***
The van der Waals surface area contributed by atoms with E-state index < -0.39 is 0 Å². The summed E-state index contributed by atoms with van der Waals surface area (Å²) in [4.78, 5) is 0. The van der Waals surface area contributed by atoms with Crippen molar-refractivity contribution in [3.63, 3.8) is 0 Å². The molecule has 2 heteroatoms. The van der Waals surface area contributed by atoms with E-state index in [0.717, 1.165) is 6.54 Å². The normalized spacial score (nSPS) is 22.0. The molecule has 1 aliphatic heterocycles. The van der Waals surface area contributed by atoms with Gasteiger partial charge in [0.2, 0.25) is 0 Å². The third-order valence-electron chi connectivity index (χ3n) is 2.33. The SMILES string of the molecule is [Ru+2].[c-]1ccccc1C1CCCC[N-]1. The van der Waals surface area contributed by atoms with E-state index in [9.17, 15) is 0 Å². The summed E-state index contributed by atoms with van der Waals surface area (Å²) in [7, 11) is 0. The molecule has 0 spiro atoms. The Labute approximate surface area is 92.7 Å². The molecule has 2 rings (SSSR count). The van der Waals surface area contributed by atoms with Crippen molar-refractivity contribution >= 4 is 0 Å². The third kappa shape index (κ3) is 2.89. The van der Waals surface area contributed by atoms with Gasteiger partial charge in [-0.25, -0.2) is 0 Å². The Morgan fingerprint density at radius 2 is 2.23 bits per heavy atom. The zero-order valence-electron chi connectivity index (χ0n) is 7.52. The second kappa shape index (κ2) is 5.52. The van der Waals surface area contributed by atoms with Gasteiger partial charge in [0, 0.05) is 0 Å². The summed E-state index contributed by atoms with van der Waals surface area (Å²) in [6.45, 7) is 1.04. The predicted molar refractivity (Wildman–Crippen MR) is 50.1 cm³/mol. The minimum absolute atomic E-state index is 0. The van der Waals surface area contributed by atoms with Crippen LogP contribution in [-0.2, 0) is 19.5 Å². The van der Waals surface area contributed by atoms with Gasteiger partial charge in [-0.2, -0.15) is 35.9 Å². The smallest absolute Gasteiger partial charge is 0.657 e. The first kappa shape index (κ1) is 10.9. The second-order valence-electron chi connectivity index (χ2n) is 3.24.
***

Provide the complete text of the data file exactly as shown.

The van der Waals surface area contributed by atoms with E-state index < -0.39 is 0 Å². The summed E-state index contributed by atoms with van der Waals surface area (Å²) in [4.78, 5) is 0. The van der Waals surface area contributed by atoms with Crippen molar-refractivity contribution in [3.63, 3.8) is 0 Å². The molecule has 2 heteroatoms. The van der Waals surface area contributed by atoms with E-state index in [0.717, 1.165) is 6.54 Å². The normalized spacial score (nSPS) is 22.0. The molecule has 1 aliphatic heterocycles. The van der Waals surface area contributed by atoms with Gasteiger partial charge in [0.2, 0.25) is 0 Å². The third-order valence-electron chi connectivity index (χ3n) is 2.33. The SMILES string of the molecule is [Ru+2].[c-]1ccccc1C1CCCC[N-]1. The van der Waals surface area contributed by atoms with E-state index in [9.17, 15) is 0 Å². The summed E-state index contributed by atoms with van der Waals surface area (Å²) in [7, 11) is 0. The molecule has 0 spiro atoms. The Labute approximate surface area is 92.7 Å². The molecule has 2 rings (SSSR count). The van der Waals surface area contributed by atoms with Crippen molar-refractivity contribution >= 4 is 0 Å². The third kappa shape index (κ3) is 2.89. The van der Waals surface area contributed by atoms with Gasteiger partial charge in [-0.25, -0.2) is 0 Å². The Morgan fingerprint density at radius 2 is 2.23 bits per heavy atom. The zero-order valence-electron chi connectivity index (χ0n) is 7.52. The second kappa shape index (κ2) is 5.52. The van der Waals surface area contributed by atoms with Gasteiger partial charge in [0, 0.05) is 0 Å². The summed E-state index contributed by atoms with van der Waals surface area (Å²) in [6.45, 7) is 1.04. The predicted molar refractivity (Wildman–Crippen MR) is 50.1 cm³/mol. The minimum absolute atomic E-state index is 0. The van der Waals surface area contributed by atoms with Crippen LogP contribution in [-0.2, 0) is 19.5 Å². The van der Waals surface area contributed by atoms with Gasteiger partial charge in [-0.2, -0.15) is 35.9 Å². The smallest absolute Gasteiger partial charge is 0.657 e. The first kappa shape index (κ1) is 10.9. The second-order valence-electron chi connectivity index (χ2n) is 3.24.